It can be hard to keep track of exactly how much time we’re spending in front of a screen. Whelen suggests using an app or notebook to track your time online and—crucially—how you feel while doing it. Are you more anxious when you’re on Facebook or Twitter than you are while reading a book? If yes, make a conscious decision to change your habits.

Fix real-life relationship issues

The world of social media can offer a temporarily gratifying hit of validation, says Whelen. But don’t get too hung up on your relationships in the virtual world versus real-life relationships—it’s so much easier to present your best self online and to engage with people in mutually ego-bolstering ways, without actually having to tackle real-life situations together. If you’re starting to obsess over likes and comments and you notice you’re going online because you can’t or don’t want to deal with the people you live and work with, address that head on, she recommends.

Set household boundaries around device use

Does your teen sit their phone on the dinner table, to avoid missing notifications? Are you scrolling through Instagram while your spouse tells you about their day? Does your kid say a rushed “hi!” to Grandma when she visits, then run back down to the basement to play videogames? Whelen recommends setting boundaries related to screen time with friends, family, colleagues and, most important, yourself. “You have to set expectations and then give yourself permission to stick to them,” she says. “Don’t feel pressured to respond to your phone every time it makes a sound, and power down any work technology when you leave the office.”

Schedule in routine screen breaks

Think about when and how you would like to be present and then commit to leaving your devices behind. Whelen suggests coming up with a personal ritual that has nothing to do with a screen, whether it’s Saturday brunch with your kids or a weekly hike through the woods with your best friend, “to try to move your relationships back offline.” Some people use apps that virtually lock them out of online activity during specified times. Even simpler: Set up a charging dock in a quiet area of your house, where you and other family members can leave your phones for solid windows of time to enjoy offline activities.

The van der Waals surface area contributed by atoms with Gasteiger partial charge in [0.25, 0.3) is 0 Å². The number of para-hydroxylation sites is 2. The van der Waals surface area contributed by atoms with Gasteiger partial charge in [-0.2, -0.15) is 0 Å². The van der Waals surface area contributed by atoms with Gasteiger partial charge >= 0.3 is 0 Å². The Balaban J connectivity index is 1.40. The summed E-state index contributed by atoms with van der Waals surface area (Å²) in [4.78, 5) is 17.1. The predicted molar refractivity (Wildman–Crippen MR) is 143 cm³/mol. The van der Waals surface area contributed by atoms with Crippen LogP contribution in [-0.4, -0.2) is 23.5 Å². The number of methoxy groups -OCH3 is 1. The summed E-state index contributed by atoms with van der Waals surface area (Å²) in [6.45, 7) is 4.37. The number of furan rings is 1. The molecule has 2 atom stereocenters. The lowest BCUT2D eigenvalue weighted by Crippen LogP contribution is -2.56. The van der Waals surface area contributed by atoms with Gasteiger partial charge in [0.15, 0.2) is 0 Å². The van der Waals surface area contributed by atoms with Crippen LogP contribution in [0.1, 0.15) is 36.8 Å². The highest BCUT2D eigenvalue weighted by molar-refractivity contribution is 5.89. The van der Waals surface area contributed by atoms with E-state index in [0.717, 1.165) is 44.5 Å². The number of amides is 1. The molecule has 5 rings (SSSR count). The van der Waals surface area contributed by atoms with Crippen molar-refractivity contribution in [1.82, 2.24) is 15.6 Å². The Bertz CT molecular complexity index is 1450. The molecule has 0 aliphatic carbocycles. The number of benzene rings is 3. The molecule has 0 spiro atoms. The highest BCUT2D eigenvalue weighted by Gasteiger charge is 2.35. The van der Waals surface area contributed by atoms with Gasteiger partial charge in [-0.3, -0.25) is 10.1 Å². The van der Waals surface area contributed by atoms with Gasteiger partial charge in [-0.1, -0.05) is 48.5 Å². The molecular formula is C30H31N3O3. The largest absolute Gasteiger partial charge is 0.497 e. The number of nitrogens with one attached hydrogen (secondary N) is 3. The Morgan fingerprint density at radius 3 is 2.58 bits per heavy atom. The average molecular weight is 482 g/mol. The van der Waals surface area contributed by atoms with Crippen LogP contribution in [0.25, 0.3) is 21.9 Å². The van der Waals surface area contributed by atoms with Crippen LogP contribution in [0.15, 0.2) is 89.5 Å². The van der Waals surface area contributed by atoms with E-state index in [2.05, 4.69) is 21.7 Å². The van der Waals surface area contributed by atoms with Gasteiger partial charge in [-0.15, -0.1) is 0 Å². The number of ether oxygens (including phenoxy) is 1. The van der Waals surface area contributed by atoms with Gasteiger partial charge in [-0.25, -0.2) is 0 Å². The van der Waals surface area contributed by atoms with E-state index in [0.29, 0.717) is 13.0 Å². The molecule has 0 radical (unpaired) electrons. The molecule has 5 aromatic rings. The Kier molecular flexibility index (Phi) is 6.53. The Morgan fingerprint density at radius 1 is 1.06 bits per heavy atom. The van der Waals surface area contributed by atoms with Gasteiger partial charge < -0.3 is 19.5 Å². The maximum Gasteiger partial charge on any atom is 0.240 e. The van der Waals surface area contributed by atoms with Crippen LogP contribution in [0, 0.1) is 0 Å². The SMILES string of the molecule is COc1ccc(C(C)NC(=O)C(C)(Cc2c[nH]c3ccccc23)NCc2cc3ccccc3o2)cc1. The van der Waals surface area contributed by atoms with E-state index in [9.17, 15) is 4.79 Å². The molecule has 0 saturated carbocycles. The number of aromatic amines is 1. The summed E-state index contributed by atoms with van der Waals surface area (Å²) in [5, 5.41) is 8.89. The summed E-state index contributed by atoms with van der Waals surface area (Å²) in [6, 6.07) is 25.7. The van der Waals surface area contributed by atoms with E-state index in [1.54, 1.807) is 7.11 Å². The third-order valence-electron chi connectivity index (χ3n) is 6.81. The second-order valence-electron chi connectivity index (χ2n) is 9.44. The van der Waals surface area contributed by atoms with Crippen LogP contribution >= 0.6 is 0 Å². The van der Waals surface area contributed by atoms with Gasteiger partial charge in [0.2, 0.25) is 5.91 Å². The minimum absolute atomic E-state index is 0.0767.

Ask for help

If the digital world is having a negative impact on your daily life and you’re struggling to manage it, reach out to an expert for help. The Canadian Mental Health Association Peel Dufferin offers a range of services, as well as referrals. Youthlink supports children and youth in Scarborough and Toronto with counselling for any type of problem. And consulting your family doctor is a good first step to find services that are local to you.

As for me, I’m still working on it. But I have started paying more attention to physical and mental cues, and I’m actively trying to gravitate toward more calming and less anxiety-producing behaviour. When I’m with friends, I keep my phone in my bag, checking it only occasionally to make sure I haven’t missed any urgent calls. And instead of endlessly scrolling through Twitter right before bed, I’ve made the choice to read a book, which brings me greater satisfaction, a sense of relaxation and better sleep. A few little changes can make a big difference and help you feel connected with tangible things and the people around you who matter.